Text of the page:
Some use this "free" time for further learning (I add this to "free" time when it is not learning for a job to earn a living). To broaden their horizon out of personal interest. Some (and this is getting a rather big part of the populace) use their free time to be online - either just serving the net or gaming or, like I do it too, to connect with others around the globe.

Whatever you do with that bit of "free" time you have, if you feel that you are "running out of time" and just don't have enough, maybe it's because you don't use your time well.
There are a lot of guidelines and helpful (or not so helpful aids) in book form or online about this. I don't think I will add more to that - no "should do's" and  "should not do's".
Just a few thoughts or questions that I ask myself when I feel I don't have enough time for the things I want to do:
a) Am I "wasting" my time during the necessary usage of the day time by not being as organized or not as fast as I could be? Maybe because I don't like doing those things?
b) Am I rested enough so I can concentrate well on what I want to do? From own experience I know that when not having regenerated (well) enough, I can't concentrate well and distract myself by doing other "easier" (sometimes even mindless) things instead of the "project" that I'm doing at the moment.
c) Did I choose to do this? Or did someone "suggest" it to me and out of "obligation" I do it - for them more than for me?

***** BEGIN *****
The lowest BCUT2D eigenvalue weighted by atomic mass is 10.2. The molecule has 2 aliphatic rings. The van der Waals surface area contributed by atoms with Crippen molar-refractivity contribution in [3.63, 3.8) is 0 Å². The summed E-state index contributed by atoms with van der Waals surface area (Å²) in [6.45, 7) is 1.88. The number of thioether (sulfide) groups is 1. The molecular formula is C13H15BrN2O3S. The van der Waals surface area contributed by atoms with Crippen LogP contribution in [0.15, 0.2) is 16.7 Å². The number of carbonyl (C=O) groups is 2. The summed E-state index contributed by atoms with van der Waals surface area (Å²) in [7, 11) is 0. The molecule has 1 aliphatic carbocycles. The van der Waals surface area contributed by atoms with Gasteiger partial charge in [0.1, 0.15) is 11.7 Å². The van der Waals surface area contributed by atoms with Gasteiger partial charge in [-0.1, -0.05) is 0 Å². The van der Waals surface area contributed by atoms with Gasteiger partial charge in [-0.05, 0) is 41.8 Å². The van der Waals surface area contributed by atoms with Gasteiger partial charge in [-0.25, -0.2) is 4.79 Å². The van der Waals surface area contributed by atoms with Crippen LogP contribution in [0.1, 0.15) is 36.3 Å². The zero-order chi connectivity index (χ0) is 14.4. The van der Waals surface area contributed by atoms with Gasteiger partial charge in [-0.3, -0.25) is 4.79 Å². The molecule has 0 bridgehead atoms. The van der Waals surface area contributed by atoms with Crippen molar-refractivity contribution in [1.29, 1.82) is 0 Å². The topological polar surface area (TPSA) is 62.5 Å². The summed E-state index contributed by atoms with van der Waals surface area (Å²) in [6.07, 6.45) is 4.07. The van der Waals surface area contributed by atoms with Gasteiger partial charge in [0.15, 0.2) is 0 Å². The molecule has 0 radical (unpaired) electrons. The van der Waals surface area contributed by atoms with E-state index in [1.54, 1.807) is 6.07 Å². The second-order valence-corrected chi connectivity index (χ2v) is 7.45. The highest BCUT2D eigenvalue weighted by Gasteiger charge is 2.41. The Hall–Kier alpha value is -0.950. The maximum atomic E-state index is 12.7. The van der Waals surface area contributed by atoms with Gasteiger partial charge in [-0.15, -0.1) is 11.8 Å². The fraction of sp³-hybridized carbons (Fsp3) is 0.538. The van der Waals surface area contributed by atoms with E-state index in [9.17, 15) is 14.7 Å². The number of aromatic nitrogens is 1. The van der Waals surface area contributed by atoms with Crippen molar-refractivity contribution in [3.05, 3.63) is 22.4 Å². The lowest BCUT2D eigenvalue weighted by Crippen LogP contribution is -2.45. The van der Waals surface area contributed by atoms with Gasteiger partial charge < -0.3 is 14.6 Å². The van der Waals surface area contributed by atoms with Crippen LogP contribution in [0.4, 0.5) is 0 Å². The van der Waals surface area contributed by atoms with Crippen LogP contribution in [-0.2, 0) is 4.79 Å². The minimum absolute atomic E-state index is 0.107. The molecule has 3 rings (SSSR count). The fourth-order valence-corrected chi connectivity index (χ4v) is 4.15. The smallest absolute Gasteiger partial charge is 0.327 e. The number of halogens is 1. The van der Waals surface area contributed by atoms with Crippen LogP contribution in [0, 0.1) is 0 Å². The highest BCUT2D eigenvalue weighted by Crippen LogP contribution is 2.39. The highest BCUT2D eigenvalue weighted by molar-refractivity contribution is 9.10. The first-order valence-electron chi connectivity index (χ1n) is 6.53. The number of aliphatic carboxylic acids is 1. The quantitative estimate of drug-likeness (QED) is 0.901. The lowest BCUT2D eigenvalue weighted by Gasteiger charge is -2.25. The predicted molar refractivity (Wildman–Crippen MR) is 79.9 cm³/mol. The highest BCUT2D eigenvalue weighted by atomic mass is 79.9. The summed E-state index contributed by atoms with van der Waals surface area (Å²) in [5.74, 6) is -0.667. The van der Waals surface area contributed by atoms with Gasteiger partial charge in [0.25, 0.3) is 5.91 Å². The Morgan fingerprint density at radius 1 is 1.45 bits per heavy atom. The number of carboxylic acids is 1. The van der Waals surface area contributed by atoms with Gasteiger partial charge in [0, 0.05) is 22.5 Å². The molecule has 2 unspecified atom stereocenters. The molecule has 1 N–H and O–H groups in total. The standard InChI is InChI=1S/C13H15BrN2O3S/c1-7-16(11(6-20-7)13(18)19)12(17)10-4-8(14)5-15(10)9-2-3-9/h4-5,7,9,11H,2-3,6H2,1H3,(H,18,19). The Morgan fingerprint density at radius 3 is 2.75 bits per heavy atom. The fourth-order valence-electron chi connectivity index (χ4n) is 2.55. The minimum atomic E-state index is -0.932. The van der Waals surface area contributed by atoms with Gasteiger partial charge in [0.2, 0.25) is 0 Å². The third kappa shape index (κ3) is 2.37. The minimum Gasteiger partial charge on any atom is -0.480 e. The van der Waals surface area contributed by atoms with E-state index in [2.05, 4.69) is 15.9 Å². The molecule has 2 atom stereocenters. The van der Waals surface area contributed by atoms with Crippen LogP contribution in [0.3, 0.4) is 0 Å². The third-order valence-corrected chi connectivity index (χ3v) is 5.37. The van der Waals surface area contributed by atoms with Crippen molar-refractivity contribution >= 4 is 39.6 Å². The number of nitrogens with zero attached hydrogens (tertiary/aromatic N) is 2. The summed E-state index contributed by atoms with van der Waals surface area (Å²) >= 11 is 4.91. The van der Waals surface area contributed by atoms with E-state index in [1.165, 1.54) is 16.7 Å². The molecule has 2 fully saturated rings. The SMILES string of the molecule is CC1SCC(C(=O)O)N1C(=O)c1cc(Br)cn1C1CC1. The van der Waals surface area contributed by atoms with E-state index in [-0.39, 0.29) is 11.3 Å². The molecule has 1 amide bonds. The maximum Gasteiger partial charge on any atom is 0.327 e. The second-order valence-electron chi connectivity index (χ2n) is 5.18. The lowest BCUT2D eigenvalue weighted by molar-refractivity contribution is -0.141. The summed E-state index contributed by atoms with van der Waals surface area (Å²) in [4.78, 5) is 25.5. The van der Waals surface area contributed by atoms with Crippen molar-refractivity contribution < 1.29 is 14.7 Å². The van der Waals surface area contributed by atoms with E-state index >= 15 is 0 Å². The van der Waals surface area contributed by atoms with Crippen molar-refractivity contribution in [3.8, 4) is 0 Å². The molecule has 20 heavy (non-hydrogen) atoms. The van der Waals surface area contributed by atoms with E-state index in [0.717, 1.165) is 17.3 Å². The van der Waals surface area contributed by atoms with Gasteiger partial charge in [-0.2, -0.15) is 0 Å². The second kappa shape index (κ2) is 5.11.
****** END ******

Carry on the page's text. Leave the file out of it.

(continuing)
d) Do I truly want to do it? Is my heart fully behind this "project"?
e) Do I have the feeling that there are some other things that are more "worth" to do (right now or at all) and this "project" is actually a "waste of time"? Do I find it worthwhile doing or am I doing this just because there is nothing else to do (= feeling bored)?
f) Am I multitasking similar things that are better done one after the other? Is manual "work" slowing me down on "mind" work or vice versa?

As a summary, I can say that there is always enough time to do the things you really want to do, that you enjoy doing and that give you satisfaction. If you feel you need a workout - then just "take the time" and DO IT. Afterwards, having satisfied this "need" (or urge to do it) you will feel at peace with yourself and have the "power" to go on with what might not be as satisfactory to you right now or doing routine tasks.
If the persons around you think (and tell you) that you are wasting your time with what you are doing - it is their point of view (well, sometimes it could be yours as well - see above thoughts), let them have it. They just have different "values" of how to use time.
Time, used by you, is relative. Use it well.

For this entry I used quite a lot of my time - and I enjoyed it. It might not be complete.
If you have additional ideas about this topic (using your "free" time) feel free to add them as comment.

Finally a painting that to me resembles "time" rather well:
Salvador Dali - Die weichenn Uhren / Soft Watches


  1. Time is precious. Use it wisely :)

    Good article. Thank you

    Kay Murky